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Appeals court says abortion pill mifepristone should remain on the market but rules in favor of limiting access

Aug 17, 2023 View Original Article
  • Bias Rating

    16% Somewhat Conservative

  • Reliability

    60% ReliableFair

  • Policy Leaning

    36% Medium Conservative

  • Politician Portrayal

    44% Negative

Bias Score Analysis

The A.I. bias rating includes policy and politician portrayal leanings based on the author’s tone found in the article using machine learning. Bias scores are on a scale of -100% to 100% with higher negative scores being more liberal and higher positive scores being more conservative, and 0% being neutral.

Sentiments

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Bias Meter

Contributing sentiments towards policy:

62% : Elrod's opinion also embraced claims about mifepristone's risks, put forward by anti-abortion doctors challenging the FDA approval, even though those characterizations had been widely rebuked by mainstream medical groups.
59% :The lawsuit was filed in a Texas federal court in November by anti-abortion doctors and medical organizations seeking to pull mifepristone - the first drug in the two-pill regimen for terminating pregnancies - from the market.
45% : The ruling is the latest twist in the dramatic case, which is the most consequential legal battle over abortion since the Supreme Court last summer overturned the 1973 Roe v. Wade precedent that protected abortion rights nationwide.
43% : The case was filed in a remote Texas court division that guaranteed it would be heard by Kacsmaryk, an appointee of former President Donald Trump who worked for a conservative religious liberty organization before joining the bench and whose personal hostility toward abortion has been reported by The Washington Post.Kacsmaryk embraced whole-heartedly the arguments put forward by the abortion opponents, with an April 7 ruling that would have suspended mifepristone's approval but that was not allowed to take effect.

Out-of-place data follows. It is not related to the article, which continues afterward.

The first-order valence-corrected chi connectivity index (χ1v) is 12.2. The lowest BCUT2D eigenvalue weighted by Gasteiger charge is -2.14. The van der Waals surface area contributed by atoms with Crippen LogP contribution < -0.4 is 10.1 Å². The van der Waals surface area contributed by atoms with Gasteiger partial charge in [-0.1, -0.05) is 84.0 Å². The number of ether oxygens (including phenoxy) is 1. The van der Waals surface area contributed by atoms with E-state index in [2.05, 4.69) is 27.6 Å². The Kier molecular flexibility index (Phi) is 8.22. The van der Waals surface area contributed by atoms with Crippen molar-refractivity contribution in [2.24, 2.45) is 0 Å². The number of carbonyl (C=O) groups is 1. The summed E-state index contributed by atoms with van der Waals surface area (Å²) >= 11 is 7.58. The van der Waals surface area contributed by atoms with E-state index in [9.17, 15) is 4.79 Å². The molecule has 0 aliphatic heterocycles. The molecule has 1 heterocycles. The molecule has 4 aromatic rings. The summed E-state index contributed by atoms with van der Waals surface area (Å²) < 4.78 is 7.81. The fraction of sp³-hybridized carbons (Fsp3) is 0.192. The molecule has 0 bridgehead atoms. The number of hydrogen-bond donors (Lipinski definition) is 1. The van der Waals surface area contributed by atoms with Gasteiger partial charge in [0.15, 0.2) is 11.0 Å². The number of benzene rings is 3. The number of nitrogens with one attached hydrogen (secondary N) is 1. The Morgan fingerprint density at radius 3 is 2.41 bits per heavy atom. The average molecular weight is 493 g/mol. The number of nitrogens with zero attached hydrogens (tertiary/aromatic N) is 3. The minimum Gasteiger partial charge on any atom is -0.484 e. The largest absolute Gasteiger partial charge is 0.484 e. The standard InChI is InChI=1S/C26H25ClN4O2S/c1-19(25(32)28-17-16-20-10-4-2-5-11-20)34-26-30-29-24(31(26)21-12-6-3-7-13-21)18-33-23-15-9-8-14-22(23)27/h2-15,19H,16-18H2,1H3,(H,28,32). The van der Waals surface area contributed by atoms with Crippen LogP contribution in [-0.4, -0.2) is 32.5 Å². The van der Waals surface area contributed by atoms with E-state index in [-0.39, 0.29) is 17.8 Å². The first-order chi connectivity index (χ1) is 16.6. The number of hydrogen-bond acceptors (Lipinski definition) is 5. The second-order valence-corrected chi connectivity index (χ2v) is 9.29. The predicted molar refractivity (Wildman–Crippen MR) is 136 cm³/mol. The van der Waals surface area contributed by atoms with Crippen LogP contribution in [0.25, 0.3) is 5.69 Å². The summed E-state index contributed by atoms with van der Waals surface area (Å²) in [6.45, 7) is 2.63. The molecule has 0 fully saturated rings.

43% : Planned Parenthood called on the Supreme Court to "reject this clearly baseless and political attempt to interfere with our ability to get health care."
42% : While the ruling has no immediate impact on access to medication abortion drugs, it sets the stage for the Supreme Court to yet again weigh in on abortion.
34% : Since Roe's reversal, abortion providers in states where abortion remains legal have relied upon the availability of abortion pills to relieve the burdens on clinics that have been flooded with patients from regions of the county where abortion has been severely restricted.

*Our bias meter rating uses data science including sentiment analysis, machine learning and our proprietary algorithm for determining biases in news articles. Bias scores are on a scale of -100% to 100% with higher negative scores being more liberal and higher positive scores being more conservative, and 0% being neutral. The rating is an independent analysis and is not affiliated nor sponsored by the news source or any other organization.

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